A recent warming of ties between Saudi Arabia and Iraq could signal a move away from Iran’s influence over Baghdad, analysts say, but with Prime Minister Haider al-Abadi arriving on Wednesday in Tehran, that remains to be seen.
On Sunday, Saudi Arabia and Iraq inaugurated a coordination committee and signed a number of agreements. The developments come after years of tension between Saudi Arabia and Iraq.
Al-Abadi visited Riyadh for the second time in four months, as part of a regional tour that also included stops in Egypt and Jordan.
In a statement addressing the inauguration of the committee, King Salman of Saudi Arabia said the body presents the two countries with a “historic opportunity to build an effective partnership to achieve common aspirations”.
The coordination committee includes a range of political, security, economic, trade and development deals.
As part of the agreements, Saudi Arabia will open a consulate in Iraq, relaunch airline flights between the two countries, open the border, and jointly develop ports and highways.
The two nations also agreed to allow Saudi investment in Iraq, study a trade exchange area, and review customs cooperation agreements.
For his part, al-Abadi expressed his optimism and “deep satisfaction” with the recent developments between the neighbouring countries.
What has changed?
Since the fall of Iraqi President Saddam Hussein’s government in 2003 during the US-led invasion, Iran has advanced its influence in Baghdad.
Iran has helped Iraq in the fight against ISIL (also known as ISIS) while supporting powerful Shia militias in the country.
The fallout in Saudi-Iraqi relations began after Iraq’s invasion of Kuwait in 1990. Following the demise of Hussein’s regime, incoming Prime Minister Nouri al-Maliki’s administration in Baghdad did not offer much optimism to solve the myriad of post-war problems.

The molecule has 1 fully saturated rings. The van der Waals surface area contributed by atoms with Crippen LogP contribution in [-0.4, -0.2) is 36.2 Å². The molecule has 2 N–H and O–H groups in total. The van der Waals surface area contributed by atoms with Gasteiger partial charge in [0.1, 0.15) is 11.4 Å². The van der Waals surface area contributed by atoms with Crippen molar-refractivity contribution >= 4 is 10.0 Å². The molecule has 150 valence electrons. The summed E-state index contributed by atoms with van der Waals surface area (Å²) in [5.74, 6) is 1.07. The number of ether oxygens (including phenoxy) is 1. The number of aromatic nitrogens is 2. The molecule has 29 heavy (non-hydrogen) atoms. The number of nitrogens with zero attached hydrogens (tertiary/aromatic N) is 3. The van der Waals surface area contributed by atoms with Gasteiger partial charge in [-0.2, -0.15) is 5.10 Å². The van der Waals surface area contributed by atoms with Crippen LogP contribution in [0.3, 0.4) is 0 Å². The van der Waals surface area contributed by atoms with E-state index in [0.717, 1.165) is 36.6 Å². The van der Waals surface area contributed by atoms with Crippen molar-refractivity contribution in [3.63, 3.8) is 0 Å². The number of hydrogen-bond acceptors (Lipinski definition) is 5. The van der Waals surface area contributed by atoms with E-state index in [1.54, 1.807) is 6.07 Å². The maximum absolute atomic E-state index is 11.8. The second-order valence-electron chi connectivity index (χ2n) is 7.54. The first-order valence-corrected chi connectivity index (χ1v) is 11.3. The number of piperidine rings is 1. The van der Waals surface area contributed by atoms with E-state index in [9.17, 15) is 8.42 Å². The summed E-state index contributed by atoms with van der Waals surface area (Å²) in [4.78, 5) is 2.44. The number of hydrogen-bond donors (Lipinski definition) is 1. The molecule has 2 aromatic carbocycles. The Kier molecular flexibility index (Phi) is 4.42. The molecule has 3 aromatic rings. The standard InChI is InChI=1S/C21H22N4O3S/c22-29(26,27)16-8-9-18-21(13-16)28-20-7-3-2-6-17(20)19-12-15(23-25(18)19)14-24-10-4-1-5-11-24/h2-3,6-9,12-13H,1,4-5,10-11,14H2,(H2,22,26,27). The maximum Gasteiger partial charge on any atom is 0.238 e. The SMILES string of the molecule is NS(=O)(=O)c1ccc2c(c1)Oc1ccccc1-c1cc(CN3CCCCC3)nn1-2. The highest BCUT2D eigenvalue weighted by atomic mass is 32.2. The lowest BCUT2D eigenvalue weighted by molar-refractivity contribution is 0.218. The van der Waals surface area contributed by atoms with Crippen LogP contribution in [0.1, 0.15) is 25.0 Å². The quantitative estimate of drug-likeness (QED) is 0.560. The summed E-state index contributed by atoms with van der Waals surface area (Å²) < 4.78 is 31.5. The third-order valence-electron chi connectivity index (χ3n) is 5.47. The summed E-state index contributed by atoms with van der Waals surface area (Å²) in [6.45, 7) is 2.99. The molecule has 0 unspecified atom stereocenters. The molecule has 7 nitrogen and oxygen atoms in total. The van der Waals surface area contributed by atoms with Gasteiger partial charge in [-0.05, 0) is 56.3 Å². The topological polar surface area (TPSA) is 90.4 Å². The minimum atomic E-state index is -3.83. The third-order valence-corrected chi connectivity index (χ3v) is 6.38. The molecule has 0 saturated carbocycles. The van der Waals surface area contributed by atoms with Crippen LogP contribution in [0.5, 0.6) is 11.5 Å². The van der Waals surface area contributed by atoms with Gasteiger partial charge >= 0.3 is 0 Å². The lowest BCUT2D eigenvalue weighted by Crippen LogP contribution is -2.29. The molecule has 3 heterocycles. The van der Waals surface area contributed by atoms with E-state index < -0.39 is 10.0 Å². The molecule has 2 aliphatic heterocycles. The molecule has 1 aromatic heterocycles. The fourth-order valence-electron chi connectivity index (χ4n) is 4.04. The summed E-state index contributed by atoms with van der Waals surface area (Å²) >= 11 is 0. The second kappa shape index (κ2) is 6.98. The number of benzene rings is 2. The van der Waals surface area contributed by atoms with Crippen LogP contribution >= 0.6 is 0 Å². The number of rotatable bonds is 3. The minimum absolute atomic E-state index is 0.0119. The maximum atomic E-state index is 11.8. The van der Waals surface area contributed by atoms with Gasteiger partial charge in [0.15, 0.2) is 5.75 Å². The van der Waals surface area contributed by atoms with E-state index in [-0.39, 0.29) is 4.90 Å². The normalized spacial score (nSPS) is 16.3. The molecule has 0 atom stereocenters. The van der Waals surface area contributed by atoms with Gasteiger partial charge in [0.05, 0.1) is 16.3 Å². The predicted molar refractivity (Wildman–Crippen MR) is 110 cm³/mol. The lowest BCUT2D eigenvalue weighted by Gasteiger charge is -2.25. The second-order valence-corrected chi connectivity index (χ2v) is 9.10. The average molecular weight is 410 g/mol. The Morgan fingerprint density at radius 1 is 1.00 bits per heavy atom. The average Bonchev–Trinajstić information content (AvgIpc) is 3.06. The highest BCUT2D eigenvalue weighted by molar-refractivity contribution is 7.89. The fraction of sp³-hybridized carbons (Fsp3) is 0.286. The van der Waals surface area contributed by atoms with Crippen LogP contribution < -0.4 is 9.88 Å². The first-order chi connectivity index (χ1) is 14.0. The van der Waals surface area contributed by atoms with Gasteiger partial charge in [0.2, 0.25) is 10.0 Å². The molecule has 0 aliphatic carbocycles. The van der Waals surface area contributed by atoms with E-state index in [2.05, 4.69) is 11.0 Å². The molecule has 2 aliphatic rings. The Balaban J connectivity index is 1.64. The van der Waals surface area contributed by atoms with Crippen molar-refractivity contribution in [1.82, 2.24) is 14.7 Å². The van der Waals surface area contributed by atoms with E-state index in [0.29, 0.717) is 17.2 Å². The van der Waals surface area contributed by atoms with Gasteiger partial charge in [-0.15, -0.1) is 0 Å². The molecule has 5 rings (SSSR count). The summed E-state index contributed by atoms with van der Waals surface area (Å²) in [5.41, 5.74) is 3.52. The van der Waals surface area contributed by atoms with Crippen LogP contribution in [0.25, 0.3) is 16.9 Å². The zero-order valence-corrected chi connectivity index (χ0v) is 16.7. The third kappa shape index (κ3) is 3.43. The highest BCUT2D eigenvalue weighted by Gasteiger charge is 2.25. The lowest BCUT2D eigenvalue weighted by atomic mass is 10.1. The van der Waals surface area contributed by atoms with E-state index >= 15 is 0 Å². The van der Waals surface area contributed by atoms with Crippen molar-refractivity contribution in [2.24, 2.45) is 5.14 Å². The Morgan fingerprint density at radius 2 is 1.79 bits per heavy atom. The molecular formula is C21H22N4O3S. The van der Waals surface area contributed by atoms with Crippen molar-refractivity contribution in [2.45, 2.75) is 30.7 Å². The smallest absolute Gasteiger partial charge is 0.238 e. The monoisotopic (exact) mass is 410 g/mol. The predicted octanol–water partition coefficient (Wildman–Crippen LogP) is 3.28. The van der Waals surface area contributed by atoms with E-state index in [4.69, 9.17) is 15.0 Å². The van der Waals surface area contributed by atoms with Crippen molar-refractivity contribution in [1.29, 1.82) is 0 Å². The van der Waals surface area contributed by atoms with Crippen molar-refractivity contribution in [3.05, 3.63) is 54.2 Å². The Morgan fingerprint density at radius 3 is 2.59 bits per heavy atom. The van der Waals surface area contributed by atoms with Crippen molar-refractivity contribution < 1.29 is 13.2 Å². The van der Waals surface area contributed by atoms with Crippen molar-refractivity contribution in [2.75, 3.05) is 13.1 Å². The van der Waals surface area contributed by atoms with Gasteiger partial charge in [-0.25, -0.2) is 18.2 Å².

Since 1990, Saudi Arabia has had its embassy in Iraq shut down and borders closed.
However, the first signs of easing tensions between the two countries started in 2015 when Saudi Arabia reopened its embassy in Iraq.
In February, Adel al-Jubeir, the Saudi foreign minister, visited Baghdad marking the first visit by a Saudi foreign minister to the Iraqi capital in almost 27 years.
“Abadi’s tenure has contrasted somewhat starkly with that of Maliki, who was a much more divisive figure, populist, and sectarian in his outlook and rhetoric,” Ranj Alaaldin, a visiting fellow at Brookings Doha Center, told Al Jazeera.
“Since the arrival of Abadi, Iraq has been presented with an opportunity to open a new chapter with the region.”
With Iraqi elections coming up less than a year from now, Saudi Arabia is attempting to establish new alliances in Iraq to ensure its interests and relations with Baghdad remain secure, according to analysts.
One of the goals is to “sideline and challenge Iran’s alliances in Baghdad”, Alaaldin said.
“The US backs Abadi and sees him as a counterweight against Iran-alliances – including Maliki and Shia militia groups that aligned with Iran,” he said.
Another common interest between Saudi Arabia and al-Abadi’s government is to “reconstruct and rehabilitate Arab Sunni cities in northern Iraq – financially and politically”, Alaaldin said, in order to enhance Arab-Sunni political participation with elections around the corner.
In July, Iraq’s nationalist Shia leader Muqtada al-Sadr made a surprise visit to Saudi Arabia’s Jeddah, where he met Crown Prince Mohammed bin Salman.
How effective the Saudis can be in containing Iran’s influence in Iraq remains unclear.
Marwan Kabalan, an associate political analyst at the Doha Institute, said it is unknown if the Saudis can succeed “given their poor foreign policy performance vis-a-vis Iran”.
Al-Abadi will maintain a “balanced” approach in his regional relations, he said, with the Iraqi prime minister arriving in Tehran for talks on Thursday.
“[al-Abadi] would most probably assure the Iranians that his visit to Saudi Arabia is not against them,” Kabalan told Al Jazeera.
“All he is trying to do is to invite much [needed] investment money to rebuild Iraq’s destroyed cities, something the Iranians cannot offer. This is important especially for his Shia base of support, which is very sceptical about Saudi Arabia.”